According to the U.S. Department of Housing and Urban Development, over 40,000 U.S. veterans are estimated to be homeless on any given night. Similarly, the National Coalition for Homeless Veterans suggests that 11 percent of all homeless U.S. adults are veterans, a number which rises to 20 percent when looking specifically at male homelessness.
An additional 1.4 million veterans in the U.S. are considered at risk of homelessness. This, says the National Coalition for Homeless Veterans, is largely due to a combination of poverty, insufficient affordable housing, and a lack of adequate and available support networks. Of homeless veterans, the organization further reveals that over 50 percent suffer from physical disabilities, with a similar number also struggling with serious mental health issues.
“Homelessness is a plague which sadly affects many thousands of dedicated veterans in the United States, entirely through no fault of their own,” explains Edwin Dixon Epperson III, himself a combat veteran from the Tampa Bay area.
He continues, “Returning from war, these heroes of the highest order, who have offered their lives up to protect and serve their country, find themselves thrust back into suddenly unfamiliar circumstances. Reintegrating into society, and picking up the lives they left behind, can be a difficult and daunting task.”
“The life they find themselves back in,” he adds, “is often vastly different from the one of discipline and camaraderie of which they were a part during their military service, as they dutifully answered life’s higher calling of servitude.”
Homelessness among veterans, says Edwin Epperson, is often due to a complex range of factors. While many of these factors also influence wider homelessness, such as an extreme shortage of affordable housing, circumstances are quite often significantly more complicated for veterans.
“A large number of homeless veterans, and those at risk of homelessness,” Edwin Epperson explains, “also live with the lingering effects of post-traumatic stress disorder, which is a common trigger for substance abuse.”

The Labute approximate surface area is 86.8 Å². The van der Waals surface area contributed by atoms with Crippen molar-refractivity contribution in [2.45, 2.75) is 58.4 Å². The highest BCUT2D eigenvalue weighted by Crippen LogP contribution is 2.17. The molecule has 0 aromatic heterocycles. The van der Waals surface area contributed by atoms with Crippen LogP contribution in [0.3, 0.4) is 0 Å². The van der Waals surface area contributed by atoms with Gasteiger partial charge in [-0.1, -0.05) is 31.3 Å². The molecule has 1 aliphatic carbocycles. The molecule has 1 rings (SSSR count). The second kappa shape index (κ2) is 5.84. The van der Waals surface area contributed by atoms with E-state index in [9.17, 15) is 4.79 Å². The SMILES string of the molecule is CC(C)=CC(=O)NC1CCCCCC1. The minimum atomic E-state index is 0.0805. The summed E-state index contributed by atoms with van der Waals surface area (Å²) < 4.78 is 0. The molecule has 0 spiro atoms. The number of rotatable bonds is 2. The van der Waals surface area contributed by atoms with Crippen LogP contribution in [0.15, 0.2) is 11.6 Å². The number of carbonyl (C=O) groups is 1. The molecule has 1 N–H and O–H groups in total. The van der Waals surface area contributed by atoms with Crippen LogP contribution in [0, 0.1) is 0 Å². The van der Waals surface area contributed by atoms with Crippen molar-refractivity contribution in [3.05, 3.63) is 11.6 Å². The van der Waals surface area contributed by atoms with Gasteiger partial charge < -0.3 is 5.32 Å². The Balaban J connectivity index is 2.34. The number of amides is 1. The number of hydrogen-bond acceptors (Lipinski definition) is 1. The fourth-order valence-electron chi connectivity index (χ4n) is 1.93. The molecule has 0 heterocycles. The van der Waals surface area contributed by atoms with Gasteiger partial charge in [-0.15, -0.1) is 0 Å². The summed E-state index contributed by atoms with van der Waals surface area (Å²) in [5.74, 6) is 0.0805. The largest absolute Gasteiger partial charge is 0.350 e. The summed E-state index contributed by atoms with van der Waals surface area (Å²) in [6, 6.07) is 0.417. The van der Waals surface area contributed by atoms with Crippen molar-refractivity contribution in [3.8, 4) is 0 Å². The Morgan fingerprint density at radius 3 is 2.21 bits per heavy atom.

“Furthermore, military occupations and training do not always translate well directly into the civilian workforce,” he suggests. The effect of this, he adds, is that veterans often find themselves at a disadvantage when looking for gainful employment outside of the military.
The number one priority for homeless veterans, says Edwin Epperson, is often clean, safe, and long-term housing within a supportive environment which is free of alcohol and drugs. After more than 13 years in the United States Military, it’s an issue understandably close to his heart.
As a result, through his company Vertical Fund Management, Greater Tampa Bay Area-based Edwin Dixon Epperson III is seeking to assist homeless veterans through strategic partnerships with other local, veteran-owned businesses and organizations. “We’re looking to address issues surrounding affordable housing and employment, first and foremost, while simultaneously taking into account the other challenges which regularly face our veterans, each of whom has sacrificed so much for us as a nation,” he reveals.
“Addressing the need for affordable housing, providing valuable skills training, and creating employment opportunities in the local Tampa Bay area are all tasks worthy of the endeavor,” Edwin Epperson adds, wrapping up.
To find out more about how you or your business can get involved with supporting homeless veterans in the Greater Tampa Bay Area, Edwin D. Epperson III can be reached directly via email at email@example.com.